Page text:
Nature has always been a mystery. However advance we grew in Science, few mysterious of nature still remains unexplained. Scientists have not been able to understand the behaviour of nature completely.
Evolution is one such concept which took different twists and turns before we arrived at a conclusion and believed the Darwin’s theory of evolution was right. Development from singlecellular to multicellular organisms has taken million of years and the strongest organisms which could adapt to the change in the environment ultimately survived and continue to exist. It is believed that the evolution of humans happened around 5.6 to 7.5 Billion years ago. Over the years, explorers have tried to understand the early humans, their life style and compared their intelligence with the present day modern humans to understand how evolution had played crucial role in shaping any living organisms.
Few years back, the explorers had discovered traces of lost cities submerged deep in waters that once stood witness to legendary epics like the Mahabharata. They had found the lost cities of atlantis and Dwaraka which have a great history behind them. But recently it is said the scientists were able to find the evidence of a huge land mass submerged towards the south of what is today’s Indian peninsula. This place was called the kumari Kandam. This region extended from Kanyakumari in the North, to the far west as Madagascar and nearing the East Coast of Australia.
According to western studies, it was said that the first ever human beings evolved in Africa and later migrated into different parts of the worlds. Eventually this theory stood unquestioned as most of us believe that westerns are always right. But there were lot of studies conducted in India as well, these studies showed that Africa was not the first place where the Humans evolved.
According to a study conducted by A R Vasudevan, he proposed that the first existence of human race was seen in the Kumari Kandam, which he called the Kumari model. According to vasudevan, the Humans first originated in a continent called the kumari Kandam which was a continent in the India Ocean and the land was known as Kumari land. The Kumari land was claimed by the sea around 14,000 year ago and the area was so vast that it connected India to Africa and extending southwards into the Antarctic.
A R Vasudevan in his book, ‘Aryans: Who are they?’ ascertains that the evolved species of humans migrated from Kumari land into other places taking two routes, one West into Africa and East into India. And those who kept travelling towards the west, settled in Europe and rest of western countries. He claimed that the Indian origin of Europeans, in turn lend the credence for the Kumari model, citing significant proofs. The same concept was also explained by Genographic Project by National Geographic, to understand how genes moved around the world, which further supported the Kumari model. This lost land according to Vasudevan, was called Kumari or the Lemuria continent.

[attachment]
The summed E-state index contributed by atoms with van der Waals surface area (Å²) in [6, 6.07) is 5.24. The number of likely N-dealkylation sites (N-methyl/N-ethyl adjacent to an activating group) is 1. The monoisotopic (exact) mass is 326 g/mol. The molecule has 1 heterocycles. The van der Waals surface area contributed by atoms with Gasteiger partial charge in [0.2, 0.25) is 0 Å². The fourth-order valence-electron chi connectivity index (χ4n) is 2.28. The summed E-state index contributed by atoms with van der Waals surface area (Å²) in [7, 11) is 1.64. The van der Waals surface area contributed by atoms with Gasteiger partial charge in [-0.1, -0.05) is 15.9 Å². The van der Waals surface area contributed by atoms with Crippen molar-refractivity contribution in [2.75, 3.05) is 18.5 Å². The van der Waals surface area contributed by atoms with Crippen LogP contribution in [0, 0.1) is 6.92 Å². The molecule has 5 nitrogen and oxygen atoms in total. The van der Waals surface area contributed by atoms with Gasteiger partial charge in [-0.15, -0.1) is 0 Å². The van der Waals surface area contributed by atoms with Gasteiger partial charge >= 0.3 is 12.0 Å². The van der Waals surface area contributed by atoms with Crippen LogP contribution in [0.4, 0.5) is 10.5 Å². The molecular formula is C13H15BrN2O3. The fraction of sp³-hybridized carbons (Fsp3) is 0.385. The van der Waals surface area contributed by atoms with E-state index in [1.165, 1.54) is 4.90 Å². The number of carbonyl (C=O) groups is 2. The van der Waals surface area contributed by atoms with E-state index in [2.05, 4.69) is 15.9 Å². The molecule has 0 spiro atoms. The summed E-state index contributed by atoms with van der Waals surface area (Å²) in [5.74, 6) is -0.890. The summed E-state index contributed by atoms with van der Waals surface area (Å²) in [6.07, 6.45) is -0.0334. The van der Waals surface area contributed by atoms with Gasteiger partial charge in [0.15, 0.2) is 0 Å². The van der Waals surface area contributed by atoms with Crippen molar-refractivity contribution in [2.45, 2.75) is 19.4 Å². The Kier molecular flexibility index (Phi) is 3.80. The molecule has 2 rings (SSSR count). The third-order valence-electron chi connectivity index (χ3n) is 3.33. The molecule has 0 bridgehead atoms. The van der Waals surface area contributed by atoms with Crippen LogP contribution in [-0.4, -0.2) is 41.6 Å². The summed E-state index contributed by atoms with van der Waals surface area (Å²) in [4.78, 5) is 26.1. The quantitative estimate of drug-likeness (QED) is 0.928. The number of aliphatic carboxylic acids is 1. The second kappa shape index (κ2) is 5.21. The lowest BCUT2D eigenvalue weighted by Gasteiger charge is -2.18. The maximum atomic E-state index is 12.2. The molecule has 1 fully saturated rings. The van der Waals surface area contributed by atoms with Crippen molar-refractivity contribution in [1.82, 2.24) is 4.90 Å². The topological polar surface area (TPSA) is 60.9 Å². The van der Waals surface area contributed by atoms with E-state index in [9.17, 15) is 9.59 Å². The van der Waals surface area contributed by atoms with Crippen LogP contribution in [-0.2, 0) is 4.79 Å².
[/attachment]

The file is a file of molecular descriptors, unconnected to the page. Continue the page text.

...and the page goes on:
During the last leg of the Ice age, the temperature of the Earth is said to have increased which led to the meltdown of huge mountains and snowy lands increasing the water level many times. According to Oceanographic Researchers, the water levels in the Indian ocean is said to have increased over 100 meters in past 14,500 years which might have submerged the entire continent.
Mr Vasudevan quotes three major episodes of sea level fluctuations, which further resulted in the submergence of Kumari Kandam. Huge land masses around 7000 miles from the tip of Kanyakumari which resulted in splitting Kumari Kandam into 49 territories. But just after years, the entire kumara kandam was submerged in the Indian Ocean.
The first evidence of existence of a larger continent in the Indian Ocean surfaced when English geologist Philip Sclater found remains of lemur fossils in Madagascar and India but not in mainland Africa, and the Middle East. In his book ‘The Mammals of Madagascar’, 1864 described that Madagascar and India were both part of a larger continent in the Indian Ocean and named the missing land as ‘Lemuria’.
Finally the theory was proved and the scientific community of that period that lemurs could have migrated from Madagascar to India or vice versa in ancient times.